Honda CRF250F Review | Bike Reviews
Honda has been very busy updating its enduro line-up, unveiling a plethora of new models such as the CRF250F and tweaks to existing ones that include fuel injection.
Being a market leader, Honda doesn’t want to fall fowl of the industry regulators, so it has tried to stay well ahead of emission standards around the world, even for its non-road legal trail and fun bikes. The new CRF250F is one of those and makes an excellent beginners’ mount, but you’ll need recreational registration or private property to ride it. People might think it’s a bored out CRF230F but that’s not the case. Having started as a 100cc bike, it’s a stretch to make the 230 go any bigger and the 230F will remain in production, with a MY20 version to be revealed soon.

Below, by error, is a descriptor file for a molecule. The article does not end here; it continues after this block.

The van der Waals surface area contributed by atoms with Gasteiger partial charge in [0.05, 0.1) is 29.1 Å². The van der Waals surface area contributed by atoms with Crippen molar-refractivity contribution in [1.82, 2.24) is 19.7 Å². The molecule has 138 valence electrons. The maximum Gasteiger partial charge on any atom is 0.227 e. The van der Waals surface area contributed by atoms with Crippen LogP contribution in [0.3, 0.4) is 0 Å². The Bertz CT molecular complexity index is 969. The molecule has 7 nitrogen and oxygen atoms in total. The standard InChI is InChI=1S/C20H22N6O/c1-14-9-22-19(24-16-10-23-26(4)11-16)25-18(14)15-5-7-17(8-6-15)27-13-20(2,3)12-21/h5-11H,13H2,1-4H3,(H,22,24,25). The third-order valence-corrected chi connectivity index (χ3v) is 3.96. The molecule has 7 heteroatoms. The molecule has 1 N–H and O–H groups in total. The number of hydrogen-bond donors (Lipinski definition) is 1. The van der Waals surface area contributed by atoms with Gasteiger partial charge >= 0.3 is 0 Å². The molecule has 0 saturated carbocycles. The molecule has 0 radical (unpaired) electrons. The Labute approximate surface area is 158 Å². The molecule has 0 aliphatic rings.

The $6120 CRF250F features a new 250cc single-overhead camshaft engine with Keihin fuel injection. Honda told ADB the CRF250F has 16% more power (2kW) and 21.7% more torque (3.9Nm) than the existing $5999 CRF230F.
A new tubular steel frame works with a 41mm conventional fork (up from 37mm on the 230F) and Honda’s proven Pro-Link monoshock has been completely revised and has 230mm of travel with preload spring adjustment (I had one in my first XR back in the early ’90s) to deliver a great trailbike feel. Honda has gone with quality running gear as well, including a set of hydraulic brakes front and rear (the 230F only has a disc on the front), a five-speed gearbox (as opposed to the 230Fs six-speeder) and electric start. The bike has also been given similar styling to the CRF motocross range and a handy low fuel light (no petrol tap) and “key on” indicator light.
The CRF250F looks, to the untrained eye, like a CRF230F with fuel injection. It’s a similar size (about three-quarters of full-size) with a low seat of 883mm and conventional suspension. However, after a quick squirt up the driveway, it was obvious the CRF250F is significantly different.